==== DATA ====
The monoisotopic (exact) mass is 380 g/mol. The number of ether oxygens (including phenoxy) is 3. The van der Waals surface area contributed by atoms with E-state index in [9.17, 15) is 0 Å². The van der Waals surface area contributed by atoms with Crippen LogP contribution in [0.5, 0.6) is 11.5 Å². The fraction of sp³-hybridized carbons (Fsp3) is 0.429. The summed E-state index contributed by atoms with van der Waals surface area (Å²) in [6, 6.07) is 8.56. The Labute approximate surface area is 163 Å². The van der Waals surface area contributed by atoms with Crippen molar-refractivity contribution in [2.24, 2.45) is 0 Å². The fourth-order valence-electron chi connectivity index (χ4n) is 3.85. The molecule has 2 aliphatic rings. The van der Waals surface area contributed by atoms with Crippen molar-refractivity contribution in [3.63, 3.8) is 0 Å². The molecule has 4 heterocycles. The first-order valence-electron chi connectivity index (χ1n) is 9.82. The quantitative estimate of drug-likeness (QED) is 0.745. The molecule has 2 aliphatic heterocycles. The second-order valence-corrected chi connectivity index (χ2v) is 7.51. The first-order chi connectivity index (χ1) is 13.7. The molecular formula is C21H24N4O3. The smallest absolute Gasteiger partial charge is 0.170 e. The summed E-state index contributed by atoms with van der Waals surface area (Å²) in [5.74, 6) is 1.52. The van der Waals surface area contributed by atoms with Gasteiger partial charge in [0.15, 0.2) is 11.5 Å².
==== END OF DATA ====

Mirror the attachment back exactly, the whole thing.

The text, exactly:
The monoisotopic (exact) mass is 380 g/mol. The number of ether oxygens (including phenoxy) is 3. The van der Waals surface area contributed by atoms with E-state index in [9.17, 15) is 0 Å². The van der Waals surface area contributed by atoms with Crippen LogP contribution in [0.5, 0.6) is 11.5 Å². The fraction of sp³-hybridized carbons (Fsp3) is 0.429. The summed E-state index contributed by atoms with van der Waals surface area (Å²) in [6, 6.07) is 8.56. The Labute approximate surface area is 163 Å². The van der Waals surface area contributed by atoms with Crippen molar-refractivity contribution in [2.24, 2.45) is 0 Å². The fourth-order valence-electron chi connectivity index (χ4n) is 3.85. The molecule has 2 aliphatic rings. The van der Waals surface area contributed by atoms with Crippen molar-refractivity contribution in [3.63, 3.8) is 0 Å². The molecule has 4 heterocycles. The first-order valence-electron chi connectivity index (χ1n) is 9.82. The quantitative estimate of drug-likeness (QED) is 0.745. The molecule has 2 aliphatic heterocycles. The second-order valence-corrected chi connectivity index (χ2v) is 7.51. The first-order chi connectivity index (χ1) is 13.7. The molecular formula is C21H24N4O3. The smallest absolute Gasteiger partial charge is 0.170 e. The summed E-state index contributed by atoms with van der Waals surface area (Å²) in [5.74, 6) is 1.52. The van der Waals surface area contributed by atoms with Gasteiger partial charge in [0.15, 0.2) is 11.5 Å².